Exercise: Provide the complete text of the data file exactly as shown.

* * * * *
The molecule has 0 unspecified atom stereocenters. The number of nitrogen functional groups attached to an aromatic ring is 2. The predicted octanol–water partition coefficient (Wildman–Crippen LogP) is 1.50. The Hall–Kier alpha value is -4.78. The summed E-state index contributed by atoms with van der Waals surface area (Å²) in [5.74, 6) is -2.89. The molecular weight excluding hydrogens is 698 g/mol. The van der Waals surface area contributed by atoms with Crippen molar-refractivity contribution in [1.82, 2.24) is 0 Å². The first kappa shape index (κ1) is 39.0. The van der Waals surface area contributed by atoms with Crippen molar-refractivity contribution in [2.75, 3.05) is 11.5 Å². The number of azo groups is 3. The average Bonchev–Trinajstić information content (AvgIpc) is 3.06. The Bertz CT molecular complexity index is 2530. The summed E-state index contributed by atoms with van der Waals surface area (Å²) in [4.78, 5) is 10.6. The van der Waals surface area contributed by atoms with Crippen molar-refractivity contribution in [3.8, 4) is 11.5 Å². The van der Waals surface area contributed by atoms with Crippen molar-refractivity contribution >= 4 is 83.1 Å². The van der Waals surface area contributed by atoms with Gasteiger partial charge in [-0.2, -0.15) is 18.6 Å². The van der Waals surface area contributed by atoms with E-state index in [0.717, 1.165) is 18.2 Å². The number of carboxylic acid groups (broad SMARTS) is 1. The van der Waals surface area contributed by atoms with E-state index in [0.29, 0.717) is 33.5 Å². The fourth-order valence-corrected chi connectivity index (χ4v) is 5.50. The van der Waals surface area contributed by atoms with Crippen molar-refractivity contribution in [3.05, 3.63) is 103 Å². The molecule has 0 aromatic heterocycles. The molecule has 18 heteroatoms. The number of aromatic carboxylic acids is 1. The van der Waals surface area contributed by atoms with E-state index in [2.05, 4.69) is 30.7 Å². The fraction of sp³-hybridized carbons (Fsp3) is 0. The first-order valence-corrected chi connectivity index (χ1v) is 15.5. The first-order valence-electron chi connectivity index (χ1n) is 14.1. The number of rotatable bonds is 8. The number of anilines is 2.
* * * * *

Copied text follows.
The molecule has 0 unspecified atom stereocenters. The number of nitrogen functional groups attached to an aromatic ring is 2. The predicted octanol–water partition coefficient (Wildman–Crippen LogP) is 1.50. The Hall–Kier alpha value is -4.78. The summed E-state index contributed by atoms with van der Waals surface area (Å²) in [5.74, 6) is -2.89. The molecular weight excluding hydrogens is 698 g/mol. The van der Waals surface area contributed by atoms with Crippen molar-refractivity contribution in [1.82, 2.24) is 0 Å². The first kappa shape index (κ1) is 39.0. The van der Waals surface area contributed by atoms with Crippen molar-refractivity contribution in [2.75, 3.05) is 11.5 Å². The number of azo groups is 3. The average Bonchev–Trinajstić information content (AvgIpc) is 3.06. The Bertz CT molecular complexity index is 2530. The summed E-state index contributed by atoms with van der Waals surface area (Å²) in [4.78, 5) is 10.6. The van der Waals surface area contributed by atoms with Crippen molar-refractivity contribution in [3.8, 4) is 11.5 Å². The van der Waals surface area contributed by atoms with Crippen molar-refractivity contribution >= 4 is 83.1 Å². The van der Waals surface area contributed by atoms with Gasteiger partial charge in [-0.2, -0.15) is 18.6 Å². The van der Waals surface area contributed by atoms with E-state index in [0.717, 1.165) is 18.2 Å². The number of carboxylic acid groups (broad SMARTS) is 1. The van der Waals surface area contributed by atoms with E-state index in [0.29, 0.717) is 33.5 Å². The fourth-order valence-corrected chi connectivity index (χ4v) is 5.50. The van der Waals surface area contributed by atoms with Crippen molar-refractivity contribution in [3.05, 3.63) is 103 Å². The molecule has 0 aromatic heterocycles. The molecule has 18 heteroatoms. The number of aromatic carboxylic acids is 1. The van der Waals surface area contributed by atoms with E-state index in [2.05, 4.69) is 30.7 Å². The fraction of sp³-hybridized carbons (Fsp3) is 0. The first-order valence-corrected chi connectivity index (χ1v) is 15.5. The first-order valence-electron chi connectivity index (χ1n) is 14.1. The number of rotatable bonds is 8. The number of anilines is 2.